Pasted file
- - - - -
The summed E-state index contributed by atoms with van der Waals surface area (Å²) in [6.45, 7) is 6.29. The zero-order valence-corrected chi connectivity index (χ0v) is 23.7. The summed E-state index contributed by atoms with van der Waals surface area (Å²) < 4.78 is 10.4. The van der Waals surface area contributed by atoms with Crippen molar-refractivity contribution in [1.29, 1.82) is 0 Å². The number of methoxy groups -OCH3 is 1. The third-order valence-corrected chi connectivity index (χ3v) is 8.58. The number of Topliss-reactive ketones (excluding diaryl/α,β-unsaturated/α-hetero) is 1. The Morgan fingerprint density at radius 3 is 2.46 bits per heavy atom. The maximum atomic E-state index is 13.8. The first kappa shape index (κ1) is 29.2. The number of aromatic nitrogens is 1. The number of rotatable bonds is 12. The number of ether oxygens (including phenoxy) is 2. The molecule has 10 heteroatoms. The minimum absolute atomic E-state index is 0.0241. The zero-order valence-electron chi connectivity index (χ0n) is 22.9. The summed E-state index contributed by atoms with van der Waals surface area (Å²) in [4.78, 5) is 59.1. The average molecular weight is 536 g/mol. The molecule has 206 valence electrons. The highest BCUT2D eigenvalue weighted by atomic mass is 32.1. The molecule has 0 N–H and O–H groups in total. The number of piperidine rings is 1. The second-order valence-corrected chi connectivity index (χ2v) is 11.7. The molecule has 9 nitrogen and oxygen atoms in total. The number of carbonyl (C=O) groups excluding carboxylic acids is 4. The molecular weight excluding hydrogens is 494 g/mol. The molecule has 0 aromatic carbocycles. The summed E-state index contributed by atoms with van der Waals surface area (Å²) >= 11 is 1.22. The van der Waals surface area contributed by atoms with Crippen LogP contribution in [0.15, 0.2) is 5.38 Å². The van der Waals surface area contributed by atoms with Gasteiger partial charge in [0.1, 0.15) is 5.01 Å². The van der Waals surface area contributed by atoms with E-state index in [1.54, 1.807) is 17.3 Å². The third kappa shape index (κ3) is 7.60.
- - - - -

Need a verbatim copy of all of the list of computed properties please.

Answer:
The summed E-state index contributed by atoms with van der Waals surface area (Å²) in [6.45, 7) is 6.29. The zero-order valence-corrected chi connectivity index (χ0v) is 23.7. The summed E-state index contributed by atoms with van der Waals surface area (Å²) < 4.78 is 10.4. The van der Waals surface area contributed by atoms with Crippen molar-refractivity contribution in [1.29, 1.82) is 0 Å². The number of methoxy groups -OCH3 is 1. The third-order valence-corrected chi connectivity index (χ3v) is 8.58. The number of Topliss-reactive ketones (excluding diaryl/α,β-unsaturated/α-hetero) is 1. The Morgan fingerprint density at radius 3 is 2.46 bits per heavy atom. The maximum atomic E-state index is 13.8. The first kappa shape index (κ1) is 29.2. The number of aromatic nitrogens is 1. The number of rotatable bonds is 12. The number of ether oxygens (including phenoxy) is 2. The molecule has 10 heteroatoms. The minimum absolute atomic E-state index is 0.0241. The zero-order valence-electron chi connectivity index (χ0n) is 22.9. The summed E-state index contributed by atoms with van der Waals surface area (Å²) in [4.78, 5) is 59.1. The average molecular weight is 536 g/mol. The molecule has 206 valence electrons. The highest BCUT2D eigenvalue weighted by atomic mass is 32.1. The molecule has 0 N–H and O–H groups in total. The number of piperidine rings is 1. The second-order valence-corrected chi connectivity index (χ2v) is 11.7. The molecule has 9 nitrogen and oxygen atoms in total. The number of carbonyl (C=O) groups excluding carboxylic acids is 4. The molecular weight excluding hydrogens is 494 g/mol. The molecule has 0 aromatic carbocycles. The summed E-state index contributed by atoms with van der Waals surface area (Å²) >= 11 is 1.22. The van der Waals surface area contributed by atoms with Crippen LogP contribution in [0.15, 0.2) is 5.38 Å². The van der Waals surface area contributed by atoms with Gasteiger partial charge in [0.1, 0.15) is 5.01 Å². The van der Waals surface area contributed by atoms with E-state index in [1.54, 1.807) is 17.3 Å². The third kappa shape index (κ3) is 7.60.